Joe Biden slammed President Donald Trump on Friday for his decision to hold campaign rallies during the coronavirus pandemic while making attendees acknowledge that they could get sick by coming.
“And now he’s having a rally on Juneteenth,” Biden said on a call with members of the American Federation of State, County and Municipal Employees. "All the people coming to the rally have to sign a piece of paper that if they get COVID in this, they will not sue the campaign."
“I mean come on, man," he continued. “I get angry about it." Biden misidentified the location of the rally, saying it was Arizona, when it is in Tulsa, Okla.
The presumptive Democratic nominee’s criticism referred to an invitation from the Trump campaign to attendees of its first live rally since the pandemic hit that included a disclaimer that they must agree not to hold the campaign liable if they get the coronavirus in the 19,000-seat arena. The invitation for the event in Tulsa next Friday asks people to register online for the event — and waive their rights to sue if they get sick.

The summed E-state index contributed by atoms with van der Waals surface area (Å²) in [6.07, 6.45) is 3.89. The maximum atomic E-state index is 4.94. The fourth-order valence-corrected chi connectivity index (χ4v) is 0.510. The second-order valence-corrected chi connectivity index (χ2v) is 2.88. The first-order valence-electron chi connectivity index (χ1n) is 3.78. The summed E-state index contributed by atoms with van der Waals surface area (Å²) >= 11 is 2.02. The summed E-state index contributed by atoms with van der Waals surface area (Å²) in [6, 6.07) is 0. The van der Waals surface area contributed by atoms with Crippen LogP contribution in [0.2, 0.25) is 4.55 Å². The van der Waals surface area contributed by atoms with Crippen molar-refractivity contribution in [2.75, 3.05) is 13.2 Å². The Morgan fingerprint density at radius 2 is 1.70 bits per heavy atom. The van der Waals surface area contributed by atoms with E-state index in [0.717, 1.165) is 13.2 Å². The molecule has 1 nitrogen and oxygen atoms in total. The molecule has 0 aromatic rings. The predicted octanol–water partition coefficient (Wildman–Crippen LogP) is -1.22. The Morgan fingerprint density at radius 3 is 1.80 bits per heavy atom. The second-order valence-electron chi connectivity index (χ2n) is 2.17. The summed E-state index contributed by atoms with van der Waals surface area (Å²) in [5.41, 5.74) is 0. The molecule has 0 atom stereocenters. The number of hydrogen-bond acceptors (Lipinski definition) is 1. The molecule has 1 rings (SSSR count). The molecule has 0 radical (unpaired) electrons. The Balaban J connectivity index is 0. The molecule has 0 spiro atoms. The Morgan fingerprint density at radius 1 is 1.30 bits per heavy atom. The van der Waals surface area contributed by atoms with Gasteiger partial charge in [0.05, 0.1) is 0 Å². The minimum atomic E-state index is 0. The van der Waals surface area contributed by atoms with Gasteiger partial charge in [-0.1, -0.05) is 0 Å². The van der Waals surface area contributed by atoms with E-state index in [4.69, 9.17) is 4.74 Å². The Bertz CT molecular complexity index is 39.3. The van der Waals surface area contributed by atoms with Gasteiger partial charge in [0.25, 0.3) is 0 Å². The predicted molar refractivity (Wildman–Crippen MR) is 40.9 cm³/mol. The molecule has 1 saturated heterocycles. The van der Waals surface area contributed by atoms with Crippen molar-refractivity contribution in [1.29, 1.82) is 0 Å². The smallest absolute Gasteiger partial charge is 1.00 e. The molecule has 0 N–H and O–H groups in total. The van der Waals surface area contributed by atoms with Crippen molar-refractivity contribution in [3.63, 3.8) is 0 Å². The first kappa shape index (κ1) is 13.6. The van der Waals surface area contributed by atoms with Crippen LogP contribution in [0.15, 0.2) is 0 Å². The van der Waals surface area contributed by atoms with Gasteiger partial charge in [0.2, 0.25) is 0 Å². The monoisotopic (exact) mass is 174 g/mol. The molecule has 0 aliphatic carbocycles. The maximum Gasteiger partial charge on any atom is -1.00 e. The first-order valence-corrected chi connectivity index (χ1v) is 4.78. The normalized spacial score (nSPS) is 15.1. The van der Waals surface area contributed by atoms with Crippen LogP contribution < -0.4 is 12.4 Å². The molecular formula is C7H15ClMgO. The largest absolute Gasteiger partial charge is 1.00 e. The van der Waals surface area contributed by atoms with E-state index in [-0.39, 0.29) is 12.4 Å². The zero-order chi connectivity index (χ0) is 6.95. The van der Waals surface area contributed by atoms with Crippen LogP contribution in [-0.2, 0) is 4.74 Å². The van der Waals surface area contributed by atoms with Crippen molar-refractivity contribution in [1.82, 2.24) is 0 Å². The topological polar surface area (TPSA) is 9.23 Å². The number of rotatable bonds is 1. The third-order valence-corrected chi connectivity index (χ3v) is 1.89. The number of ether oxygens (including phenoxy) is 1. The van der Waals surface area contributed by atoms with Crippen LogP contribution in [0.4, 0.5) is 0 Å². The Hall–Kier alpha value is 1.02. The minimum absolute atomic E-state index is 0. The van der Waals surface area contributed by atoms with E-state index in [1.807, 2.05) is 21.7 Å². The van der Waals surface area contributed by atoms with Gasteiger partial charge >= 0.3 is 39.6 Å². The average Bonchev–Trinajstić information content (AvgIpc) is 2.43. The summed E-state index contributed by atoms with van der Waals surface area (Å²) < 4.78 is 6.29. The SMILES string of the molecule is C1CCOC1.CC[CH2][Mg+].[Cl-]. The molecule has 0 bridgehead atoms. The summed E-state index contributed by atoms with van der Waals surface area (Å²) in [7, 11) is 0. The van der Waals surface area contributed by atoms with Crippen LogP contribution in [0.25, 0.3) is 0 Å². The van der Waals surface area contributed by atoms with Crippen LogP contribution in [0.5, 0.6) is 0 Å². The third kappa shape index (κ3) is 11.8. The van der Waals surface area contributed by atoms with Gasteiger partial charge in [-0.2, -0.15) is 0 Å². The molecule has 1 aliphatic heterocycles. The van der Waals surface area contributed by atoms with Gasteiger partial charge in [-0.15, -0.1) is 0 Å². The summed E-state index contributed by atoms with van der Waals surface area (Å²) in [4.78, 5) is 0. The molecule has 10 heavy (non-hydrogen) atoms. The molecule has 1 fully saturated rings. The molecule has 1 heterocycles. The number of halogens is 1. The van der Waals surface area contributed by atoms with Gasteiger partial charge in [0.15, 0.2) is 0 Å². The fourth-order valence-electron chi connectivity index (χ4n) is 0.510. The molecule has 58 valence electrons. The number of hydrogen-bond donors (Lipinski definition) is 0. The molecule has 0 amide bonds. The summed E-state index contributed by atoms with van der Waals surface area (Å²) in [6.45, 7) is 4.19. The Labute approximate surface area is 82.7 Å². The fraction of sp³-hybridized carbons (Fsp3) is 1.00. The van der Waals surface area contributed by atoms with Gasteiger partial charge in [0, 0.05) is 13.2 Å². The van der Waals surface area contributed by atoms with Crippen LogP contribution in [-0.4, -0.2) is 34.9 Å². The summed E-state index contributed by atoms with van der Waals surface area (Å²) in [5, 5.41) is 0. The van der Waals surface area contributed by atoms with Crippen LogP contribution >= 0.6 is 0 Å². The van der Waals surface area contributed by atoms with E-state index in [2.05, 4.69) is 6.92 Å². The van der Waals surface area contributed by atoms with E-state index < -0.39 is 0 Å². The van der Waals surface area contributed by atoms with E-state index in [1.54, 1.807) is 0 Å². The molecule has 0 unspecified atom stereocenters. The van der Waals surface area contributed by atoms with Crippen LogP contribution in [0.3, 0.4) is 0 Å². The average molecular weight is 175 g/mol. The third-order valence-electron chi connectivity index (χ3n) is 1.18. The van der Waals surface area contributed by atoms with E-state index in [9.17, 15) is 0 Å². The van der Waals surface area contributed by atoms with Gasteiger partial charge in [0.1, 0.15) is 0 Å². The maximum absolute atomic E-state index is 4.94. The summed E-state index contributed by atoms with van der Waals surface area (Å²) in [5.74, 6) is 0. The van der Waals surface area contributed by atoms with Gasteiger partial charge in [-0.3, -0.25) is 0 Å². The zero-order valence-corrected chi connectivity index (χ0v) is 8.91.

The rally is being held in the Bank of Oklahoma Center and comes as the city is in phase three of reopening from the coronavirus pandemic.
Biden, returning to the topic later in the phone call Friday, said Trump “knows it’s a problem” that people are likely to contract the virus at the rally.
“But he’s not doing a damn thing about it,” Biden said.
At another point, Biden said it was “almost criminal, the way he’s handled this,” referring to the Trump administration's response to the pandemic.
Asked at a telephone briefing Friday about whether it was safe to hold political rallies, Dr. Jay Butler, the deputy director for infectious diseases at the Centers for Disease Control and Prevention, pointed to the agency's guidance, which cautions that being in a group with people who aren't social-distancing or wearing face coverings raises risk of infection, and the risk also increases in indoor spaces and the longer the amount of time spent in a place.
"The guidelines are really for any type of mass gathering, whether it’s a backyard barbecue or something larger," Butler said. "And it’s not intended to endorse any particular type of event, but be applicable to any type of event that may occur."
Butler added that "the most important thing" to minimize risk of infection is maintaining social distancing, access to hand hygiene and face coverings.